The wicked stepsister, then
Phil Mushnick of the New York Post, responding to people calling trash-talking Long Island University a Cinderella team in the NCAA Tournament: “If Cinderella was a hooker.”
Tell your statistics to shut up
You can use a computer to issue wacky conspiracy theories, or just wacky theories, period.
For instance, Michael Gimbel, whose regular job is working for the New York City water department, says his computer tells him that the Boston Red Sox will win the A.L. East.
“They clearly have the most talent in the division,” he said.
“And he’s clearly crazy,” one player responded.
A Queens Community College dropout who keeps alligators, iguanas and turtles as pets, Gimbel has been providing Bosox general manager Dan Duquette statistical analyses since his days in Montreal.
“When he turns his computer on, it automatically loads into my program,” Gimbel said. “I don’t know of any club that has a guy like me. That’s why we’ve had the success we’ve had.”
Gimbel is listed in the Red Sox directory under “Consultant, Statistical Evaluation” - the last name in the baseball operations department, below “instructors” Theodore S. Williams and Carl M. Yastrzemski, below the secretary and below the clubhouse manager.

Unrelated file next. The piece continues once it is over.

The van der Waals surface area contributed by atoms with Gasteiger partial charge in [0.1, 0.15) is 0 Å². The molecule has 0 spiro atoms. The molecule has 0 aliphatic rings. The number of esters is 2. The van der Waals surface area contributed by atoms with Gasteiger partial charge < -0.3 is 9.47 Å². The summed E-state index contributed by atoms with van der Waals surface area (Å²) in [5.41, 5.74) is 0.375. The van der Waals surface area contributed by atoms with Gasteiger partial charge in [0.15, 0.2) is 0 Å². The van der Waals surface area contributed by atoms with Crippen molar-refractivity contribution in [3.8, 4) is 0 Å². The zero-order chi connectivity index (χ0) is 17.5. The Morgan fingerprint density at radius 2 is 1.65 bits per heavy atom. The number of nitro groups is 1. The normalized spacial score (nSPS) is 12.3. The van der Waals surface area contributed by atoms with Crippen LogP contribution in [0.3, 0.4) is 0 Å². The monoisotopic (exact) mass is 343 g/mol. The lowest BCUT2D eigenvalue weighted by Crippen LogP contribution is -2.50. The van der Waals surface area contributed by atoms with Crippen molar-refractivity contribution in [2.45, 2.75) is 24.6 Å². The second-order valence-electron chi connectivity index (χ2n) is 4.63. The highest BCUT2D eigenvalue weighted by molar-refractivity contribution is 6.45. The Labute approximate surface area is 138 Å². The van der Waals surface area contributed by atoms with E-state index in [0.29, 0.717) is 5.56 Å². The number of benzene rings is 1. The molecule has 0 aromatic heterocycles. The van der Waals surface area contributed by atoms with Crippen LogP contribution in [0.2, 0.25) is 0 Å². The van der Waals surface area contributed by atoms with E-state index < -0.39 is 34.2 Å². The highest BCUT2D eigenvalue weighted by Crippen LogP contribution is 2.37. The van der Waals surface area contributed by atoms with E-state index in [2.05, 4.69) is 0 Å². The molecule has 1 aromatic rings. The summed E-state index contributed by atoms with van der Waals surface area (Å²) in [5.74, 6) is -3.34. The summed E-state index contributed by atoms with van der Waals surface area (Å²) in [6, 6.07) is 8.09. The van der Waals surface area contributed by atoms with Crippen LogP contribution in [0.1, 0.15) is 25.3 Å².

He doesn’t go to games much, or watch them on TV.
“A magician relies on your own eyes to deceive you,” he said.
Not everyone in the organization thinks much of Gimbel’s input. Former manager Kevin Kennedy used to tell reporters of a mysterious computer nerd who didn’t know if Mike Devereaux batted righty or lefty.
And Expos manager Felipe Alou remembers Gimbel from 1992, when Duquette sent his stathound to consult with Alou about his lineup card.
“I thought he was an autograph guy or something,” Alou said, “because he was waiting in front of the clubhouse with all these papers. After talking to me for 30 minutes, he told me we were on the same payroll.
“He was a nice man, but he wanted me to hit (catcher) Tim Spehr cleanup and Marquis Grissom eighth. He wasn’t that nice a man.”
Son of tell your statistics to shut up
Rob Tibshirani, a University of Toronto statistics professor, predicts Canadian sprinter Donovan Bailey will beat American Michael Johnson by .09 seconds in their 150-meter showdown June 1 at SkyDome.
Tibshirani has timed and analyzed videotapes of races both sprinters ran during the 1996 Atlanta Summer Olympics. They tell him Bailey would finish the 150-meter race in 14.73 seconds, to Johnson’s 14.82. The model also predicted Bailey would win 95 times out of 100.
Even if he trips over his wagging tongue coming out of the blocks?
If Only We’d Thought of That Dept.
Boxer Andrew Golota, twice disqualified in fights against Riddick Bowe, has become known as the Foul Pole.
The last word …
“CBS college basketball play-by-play man Sean McDonough continues to show that the only thing he inherited from his father, NBC’s Will McDonough, is that dreaded male-pattern blandness.”
- Tom Hoffarth, Los Angeles Daily News
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